## Welcome to Placegetters

Do you give your bets the Acid Test? What is the Acid Test?

Well, you might recall from school days the experience of testing a liquid to determine its level of acidity (or Ph level). In the laboratory, this test is done using litmus paper. Placing a blue strip of paper into an acidic liquid would turn the paper red. Conversely, a red strip placed into an alkaline solution would turn blue. Hence, the Acid Test refers to determining the value or success of something.

When we ask “Have you given your bets the Acid Test?” we mean “** Have your bets been subjected to a stringent test and analysis, to determine if they have any real potency? **”

In punting terms, of course, this assumes that some form of record has been kept over a reasonable period. Without this, it is impossible to determine accurately whether a punter is winning or losing in the long term. In the opinion of almost every horseracing pundit of any credibility, it would also be impossible to actually win in the long term, without having some form of record to which you can periodically refer.

We’re all familiar with the punter who enthusiastically recounts to us their tales of stunning successes, but unless these people can show a solid record of their bets over time, we can safely assume that they are, in fact, one of the 98+% of punters who lose consistently. Anyone can score a big win, even a big Exotic win, simply by taking out so-called “Mystery Bets” at the local TAB or bookmaker, so such boasts count for virtually nothing, especially in the long run. It’s only those who can show a positive result over a lengthy period who should be admired, and perhaps listened to.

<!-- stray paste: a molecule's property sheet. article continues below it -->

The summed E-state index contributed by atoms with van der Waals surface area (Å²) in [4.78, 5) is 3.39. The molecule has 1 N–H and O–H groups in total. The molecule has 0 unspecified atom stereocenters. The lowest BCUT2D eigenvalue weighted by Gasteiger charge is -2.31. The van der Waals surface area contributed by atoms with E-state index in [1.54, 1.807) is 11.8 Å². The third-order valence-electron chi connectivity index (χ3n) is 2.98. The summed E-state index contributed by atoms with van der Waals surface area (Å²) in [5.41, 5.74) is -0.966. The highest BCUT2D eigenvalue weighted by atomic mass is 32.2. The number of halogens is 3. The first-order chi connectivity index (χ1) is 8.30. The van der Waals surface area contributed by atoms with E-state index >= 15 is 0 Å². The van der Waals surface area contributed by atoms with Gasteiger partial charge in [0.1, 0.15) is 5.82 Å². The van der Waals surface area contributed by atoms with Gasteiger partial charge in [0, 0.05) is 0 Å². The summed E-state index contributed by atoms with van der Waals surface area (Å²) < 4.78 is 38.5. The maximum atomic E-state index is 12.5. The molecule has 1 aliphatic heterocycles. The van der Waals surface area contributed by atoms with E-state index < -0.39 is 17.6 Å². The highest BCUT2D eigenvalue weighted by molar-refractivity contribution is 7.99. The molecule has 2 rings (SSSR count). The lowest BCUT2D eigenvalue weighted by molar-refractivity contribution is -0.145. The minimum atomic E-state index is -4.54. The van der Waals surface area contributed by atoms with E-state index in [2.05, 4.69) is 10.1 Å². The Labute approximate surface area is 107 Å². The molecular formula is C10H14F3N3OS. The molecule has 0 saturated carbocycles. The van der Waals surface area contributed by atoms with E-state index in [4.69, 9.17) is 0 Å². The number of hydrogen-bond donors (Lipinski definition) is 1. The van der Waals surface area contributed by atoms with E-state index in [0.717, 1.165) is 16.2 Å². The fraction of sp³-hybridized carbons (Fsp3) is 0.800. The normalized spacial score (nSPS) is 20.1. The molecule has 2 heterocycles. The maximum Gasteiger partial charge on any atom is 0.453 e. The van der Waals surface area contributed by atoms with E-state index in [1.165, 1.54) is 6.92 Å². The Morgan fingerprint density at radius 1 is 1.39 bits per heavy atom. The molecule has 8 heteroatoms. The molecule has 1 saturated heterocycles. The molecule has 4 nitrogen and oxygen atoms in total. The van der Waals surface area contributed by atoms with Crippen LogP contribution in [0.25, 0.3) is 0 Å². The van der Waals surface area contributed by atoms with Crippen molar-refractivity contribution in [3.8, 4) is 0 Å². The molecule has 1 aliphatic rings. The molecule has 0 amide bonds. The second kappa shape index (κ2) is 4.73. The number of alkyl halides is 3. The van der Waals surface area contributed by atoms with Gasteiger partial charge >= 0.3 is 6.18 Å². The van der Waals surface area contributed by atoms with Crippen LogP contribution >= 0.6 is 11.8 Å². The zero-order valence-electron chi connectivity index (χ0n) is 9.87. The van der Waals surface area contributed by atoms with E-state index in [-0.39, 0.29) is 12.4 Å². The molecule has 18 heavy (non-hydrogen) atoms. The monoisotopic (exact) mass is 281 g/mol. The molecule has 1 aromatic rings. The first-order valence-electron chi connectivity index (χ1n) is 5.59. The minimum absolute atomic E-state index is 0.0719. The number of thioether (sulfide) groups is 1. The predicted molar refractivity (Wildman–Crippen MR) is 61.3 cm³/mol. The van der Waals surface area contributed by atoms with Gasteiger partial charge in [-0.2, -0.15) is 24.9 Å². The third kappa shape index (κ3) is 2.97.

So, if we accept the proposition that record-keeping is essential, that still leaves other questions to answer. Obviously, the record needs to be a successful one. How is such a list to be compiled?

Our studies of gambling (which we define as the practise of wagering on something when the outcome cannot be guaranteed), have led us to conclude that the most important factor of all the variables involved, is **Probability**. When we think about it, it becomes clear that the entire Universe runs on Probability (not that we need to be concerned about everything in the Universe, of course). Certainly, major industries like finance, insurance and banking all run on probability; actuaries can accurately predict balance sheet outcomes from large masses of data, and statisticians can do the same from smaller amounts, thanks to sophisticated testing methods which have been developed.